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Hunger Games' Amandla Stenberg calls out pop stars for black appropriations

Christina Marfice

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Christina is a reporter based in Boise, Idaho. She's a veteran vegetarian, a political junkie and a huge grammar snob. On the weekends, she can usually be found binging on Netflix, playing the piano or petting her cats, Daisy and Dandelion.

Amandla Stenberg wants white pop stars to know this before they use black culture

Hunger Games actress Amandla Stenberg has one question for us: "What would America be like if we loved black people as much as we love black culture?"

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The actress, known for her role as Rue alongside Jennifer Lawrence, joined forces with a classmate to make a video for their history class. In it, 16-year-old Stenberg discusses the role of black culture in America, as well as the problems that arise when black culture is appropriated by white people in pop culture. Oh, and did we mention she's only 16?

Stenberg then posted the video, hilariously and appropriately titled "Don't Cash Crop My Cornrows," to her Tumblr so we could all be blown away by the powerful analysis she does of pop culture — and the role of black hairstyles and hip-hop in shaping mainstream music and fashion.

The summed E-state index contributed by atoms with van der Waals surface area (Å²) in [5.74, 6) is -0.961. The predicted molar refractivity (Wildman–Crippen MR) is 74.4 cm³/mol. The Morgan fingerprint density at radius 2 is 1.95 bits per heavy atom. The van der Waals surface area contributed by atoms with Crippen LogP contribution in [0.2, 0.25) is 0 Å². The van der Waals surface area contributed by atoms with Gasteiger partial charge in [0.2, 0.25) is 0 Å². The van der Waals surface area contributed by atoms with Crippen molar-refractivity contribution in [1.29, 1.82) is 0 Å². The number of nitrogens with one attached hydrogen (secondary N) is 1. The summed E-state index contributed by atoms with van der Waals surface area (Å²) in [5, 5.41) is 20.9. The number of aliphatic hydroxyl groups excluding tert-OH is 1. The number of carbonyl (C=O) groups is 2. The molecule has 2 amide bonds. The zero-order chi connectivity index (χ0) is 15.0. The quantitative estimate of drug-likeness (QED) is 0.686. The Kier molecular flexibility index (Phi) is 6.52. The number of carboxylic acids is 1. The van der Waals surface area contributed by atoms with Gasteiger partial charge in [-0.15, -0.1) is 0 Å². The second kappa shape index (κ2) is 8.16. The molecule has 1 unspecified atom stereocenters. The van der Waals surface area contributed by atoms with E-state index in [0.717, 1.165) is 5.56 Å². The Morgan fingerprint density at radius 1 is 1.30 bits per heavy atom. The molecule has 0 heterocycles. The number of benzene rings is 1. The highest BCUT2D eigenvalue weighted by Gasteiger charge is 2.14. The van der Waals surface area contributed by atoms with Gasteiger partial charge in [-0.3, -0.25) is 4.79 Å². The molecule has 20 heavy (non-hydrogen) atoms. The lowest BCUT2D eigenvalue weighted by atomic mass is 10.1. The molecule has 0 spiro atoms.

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"Appropriation occurs when a style leads to racist generalizations or stereotypes where it originated but is deemed as high fashion, cool or funny when the privileged take it for themselves," Stenberg explains. "Hip-hop stems from a black struggle, it stems from jazz and blues — styles of music African-Americans created to retain humanity in the face of adversity. On a smaller scale but in a similar vein, braids and cornrows are not merely stylistic. They’re necessary to keep black hair neat."

The young actress then calls out a number of white pop stars, including Katy Perry, Taylor Swift and Miley Cyrus, whose videos blatantly appropriate black culture. She also points to Azealia Banks, a black rapper, who is extremely vocal about the danger of allowing white stars to freely take black culture to be their own, yet often isn't given the same coverage for her views as those same white stars.

What's possibly most impressive about Stenberg's analysis, however, is the way she critically applies the dangers of appropriation to recent protests of institutionalized racism following the highly publicized police shootings of a number of black men.

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You can check out the full video below, and then head to the comments and tell us your thoughts.

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